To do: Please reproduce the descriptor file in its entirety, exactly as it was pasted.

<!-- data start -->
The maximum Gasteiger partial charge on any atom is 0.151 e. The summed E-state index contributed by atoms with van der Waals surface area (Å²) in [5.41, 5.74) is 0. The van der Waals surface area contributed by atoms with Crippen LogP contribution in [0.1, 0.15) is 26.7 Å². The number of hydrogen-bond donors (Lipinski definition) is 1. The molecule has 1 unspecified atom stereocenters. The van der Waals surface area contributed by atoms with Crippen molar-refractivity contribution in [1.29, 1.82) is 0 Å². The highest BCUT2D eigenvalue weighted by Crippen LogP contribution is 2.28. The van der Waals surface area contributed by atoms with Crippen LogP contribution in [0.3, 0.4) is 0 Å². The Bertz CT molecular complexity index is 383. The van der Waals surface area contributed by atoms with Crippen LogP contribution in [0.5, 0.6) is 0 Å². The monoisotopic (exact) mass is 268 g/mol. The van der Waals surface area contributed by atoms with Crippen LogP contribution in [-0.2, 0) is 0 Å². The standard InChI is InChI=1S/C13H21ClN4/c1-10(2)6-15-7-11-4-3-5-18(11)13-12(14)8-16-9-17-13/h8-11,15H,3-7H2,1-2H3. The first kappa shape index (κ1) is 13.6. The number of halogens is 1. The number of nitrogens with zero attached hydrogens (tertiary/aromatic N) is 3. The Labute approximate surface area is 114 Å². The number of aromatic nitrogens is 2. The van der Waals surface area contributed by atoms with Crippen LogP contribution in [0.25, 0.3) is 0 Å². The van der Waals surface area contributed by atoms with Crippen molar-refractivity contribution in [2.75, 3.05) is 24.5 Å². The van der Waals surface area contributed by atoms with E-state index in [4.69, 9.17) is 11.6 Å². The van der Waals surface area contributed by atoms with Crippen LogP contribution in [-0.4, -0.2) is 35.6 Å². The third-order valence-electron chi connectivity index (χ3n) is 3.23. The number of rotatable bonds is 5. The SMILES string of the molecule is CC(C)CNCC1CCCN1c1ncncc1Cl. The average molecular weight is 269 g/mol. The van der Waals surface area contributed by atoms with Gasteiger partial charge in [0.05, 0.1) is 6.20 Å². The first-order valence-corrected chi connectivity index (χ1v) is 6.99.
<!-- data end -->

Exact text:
The maximum Gasteiger partial charge on any atom is 0.151 e. The summed E-state index contributed by atoms with van der Waals surface area (Å²) in [5.41, 5.74) is 0. The van der Waals surface area contributed by atoms with Crippen LogP contribution in [0.1, 0.15) is 26.7 Å². The number of hydrogen-bond donors (Lipinski definition) is 1. The molecule has 1 unspecified atom stereocenters. The van der Waals surface area contributed by atoms with Crippen molar-refractivity contribution in [1.29, 1.82) is 0 Å². The highest BCUT2D eigenvalue weighted by Crippen LogP contribution is 2.28. The van der Waals surface area contributed by atoms with Crippen LogP contribution in [0.3, 0.4) is 0 Å². The Bertz CT molecular complexity index is 383. The van der Waals surface area contributed by atoms with Crippen LogP contribution in [0.5, 0.6) is 0 Å². The monoisotopic (exact) mass is 268 g/mol. The van der Waals surface area contributed by atoms with Crippen LogP contribution in [-0.2, 0) is 0 Å². The standard InChI is InChI=1S/C13H21ClN4/c1-10(2)6-15-7-11-4-3-5-18(11)13-12(14)8-16-9-17-13/h8-11,15H,3-7H2,1-2H3. The first kappa shape index (κ1) is 13.6. The number of halogens is 1. The number of nitrogens with zero attached hydrogens (tertiary/aromatic N) is 3. The Labute approximate surface area is 114 Å². The number of aromatic nitrogens is 2. The van der Waals surface area contributed by atoms with Crippen LogP contribution in [0.25, 0.3) is 0 Å². The van der Waals surface area contributed by atoms with Crippen molar-refractivity contribution in [2.75, 3.05) is 24.5 Å². The van der Waals surface area contributed by atoms with E-state index in [4.69, 9.17) is 11.6 Å². The van der Waals surface area contributed by atoms with Crippen LogP contribution in [-0.4, -0.2) is 35.6 Å². The third-order valence-electron chi connectivity index (χ3n) is 3.23. The number of rotatable bonds is 5. The SMILES string of the molecule is CC(C)CNCC1CCCN1c1ncncc1Cl. The average molecular weight is 269 g/mol. The van der Waals surface area contributed by atoms with Gasteiger partial charge in [0.05, 0.1) is 6.20 Å². The first-order valence-corrected chi connectivity index (χ1v) is 6.99.